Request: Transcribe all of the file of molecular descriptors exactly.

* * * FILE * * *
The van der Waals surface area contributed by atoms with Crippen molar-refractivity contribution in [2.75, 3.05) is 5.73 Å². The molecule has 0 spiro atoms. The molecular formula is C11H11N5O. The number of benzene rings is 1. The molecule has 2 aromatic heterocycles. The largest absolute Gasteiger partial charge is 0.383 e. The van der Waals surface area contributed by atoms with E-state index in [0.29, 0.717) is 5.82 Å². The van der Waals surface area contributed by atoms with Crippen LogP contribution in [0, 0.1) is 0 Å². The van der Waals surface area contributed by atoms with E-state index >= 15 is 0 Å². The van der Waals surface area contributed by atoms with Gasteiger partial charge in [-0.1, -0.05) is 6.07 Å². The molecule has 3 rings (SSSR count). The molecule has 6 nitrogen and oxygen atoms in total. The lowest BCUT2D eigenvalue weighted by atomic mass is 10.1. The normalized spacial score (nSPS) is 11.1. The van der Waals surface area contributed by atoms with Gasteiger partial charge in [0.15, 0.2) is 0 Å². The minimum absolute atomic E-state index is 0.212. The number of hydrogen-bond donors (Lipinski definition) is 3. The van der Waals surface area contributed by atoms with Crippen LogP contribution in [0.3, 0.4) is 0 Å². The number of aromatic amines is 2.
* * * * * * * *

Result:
The van der Waals surface area contributed by atoms with Crippen molar-refractivity contribution in [2.75, 3.05) is 5.73 Å². The molecule has 0 spiro atoms. The molecular formula is C11H11N5O. The number of benzene rings is 1. The molecule has 2 aromatic heterocycles. The largest absolute Gasteiger partial charge is 0.383 e. The van der Waals surface area contributed by atoms with E-state index in [0.29, 0.717) is 5.82 Å². The van der Waals surface area contributed by atoms with Crippen LogP contribution in [0, 0.1) is 0 Å². The van der Waals surface area contributed by atoms with E-state index >= 15 is 0 Å². The van der Waals surface area contributed by atoms with Gasteiger partial charge in [-0.1, -0.05) is 6.07 Å². The molecule has 3 rings (SSSR count). The molecule has 6 nitrogen and oxygen atoms in total. The lowest BCUT2D eigenvalue weighted by atomic mass is 10.1. The normalized spacial score (nSPS) is 11.1. The van der Waals surface area contributed by atoms with Gasteiger partial charge in [0.15, 0.2) is 0 Å². The minimum absolute atomic E-state index is 0.212. The number of hydrogen-bond donors (Lipinski definition) is 3. The van der Waals surface area contributed by atoms with Crippen LogP contribution in [0.3, 0.4) is 0 Å². The number of aromatic amines is 2.